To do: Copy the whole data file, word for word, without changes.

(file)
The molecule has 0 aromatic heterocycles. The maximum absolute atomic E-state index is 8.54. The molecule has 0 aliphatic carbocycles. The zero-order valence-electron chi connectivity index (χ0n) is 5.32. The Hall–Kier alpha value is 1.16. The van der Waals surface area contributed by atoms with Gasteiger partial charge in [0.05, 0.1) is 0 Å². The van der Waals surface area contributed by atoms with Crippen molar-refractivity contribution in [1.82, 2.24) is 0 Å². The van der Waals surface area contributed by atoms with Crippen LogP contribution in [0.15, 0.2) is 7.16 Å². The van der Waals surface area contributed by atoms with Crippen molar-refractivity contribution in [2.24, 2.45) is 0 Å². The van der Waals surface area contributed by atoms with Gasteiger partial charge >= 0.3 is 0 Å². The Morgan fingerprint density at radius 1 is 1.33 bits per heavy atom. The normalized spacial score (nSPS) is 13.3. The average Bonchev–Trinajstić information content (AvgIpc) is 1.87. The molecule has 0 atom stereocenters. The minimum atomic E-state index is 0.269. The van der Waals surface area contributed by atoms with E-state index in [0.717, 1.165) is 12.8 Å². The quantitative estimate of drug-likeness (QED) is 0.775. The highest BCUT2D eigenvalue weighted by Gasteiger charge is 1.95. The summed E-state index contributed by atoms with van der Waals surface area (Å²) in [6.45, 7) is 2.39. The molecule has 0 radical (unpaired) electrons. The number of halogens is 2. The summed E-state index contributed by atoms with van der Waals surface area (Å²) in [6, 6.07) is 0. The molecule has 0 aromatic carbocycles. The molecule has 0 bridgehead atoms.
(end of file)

The molecule has 0 aromatic heterocycles. The maximum absolute atomic E-state index is 8.54. The molecule has 0 aliphatic carbocycles. The zero-order valence-electron chi connectivity index (χ0n) is 5.32. The Hall–Kier alpha value is 1.16. The van der Waals surface area contributed by atoms with Gasteiger partial charge in [0.05, 0.1) is 0 Å². The van der Waals surface area contributed by atoms with Crippen molar-refractivity contribution in [1.82, 2.24) is 0 Å². The van der Waals surface area contributed by atoms with Crippen LogP contribution in [0.15, 0.2) is 7.16 Å². The van der Waals surface area contributed by atoms with Crippen molar-refractivity contribution in [2.24, 2.45) is 0 Å². The van der Waals surface area contributed by atoms with Gasteiger partial charge >= 0.3 is 0 Å². The Morgan fingerprint density at radius 1 is 1.33 bits per heavy atom. The normalized spacial score (nSPS) is 13.3. The average Bonchev–Trinajstić information content (AvgIpc) is 1.87. The molecule has 0 atom stereocenters. The minimum atomic E-state index is 0.269. The van der Waals surface area contributed by atoms with E-state index in [0.717, 1.165) is 12.8 Å². The quantitative estimate of drug-likeness (QED) is 0.775. The highest BCUT2D eigenvalue weighted by Gasteiger charge is 1.95. The summed E-state index contributed by atoms with van der Waals surface area (Å²) in [6.45, 7) is 2.39. The molecule has 0 radical (unpaired) electrons. The number of halogens is 2. The summed E-state index contributed by atoms with van der Waals surface area (Å²) in [6, 6.07) is 0. The molecule has 0 aromatic carbocycles. The molecule has 0 bridgehead atoms.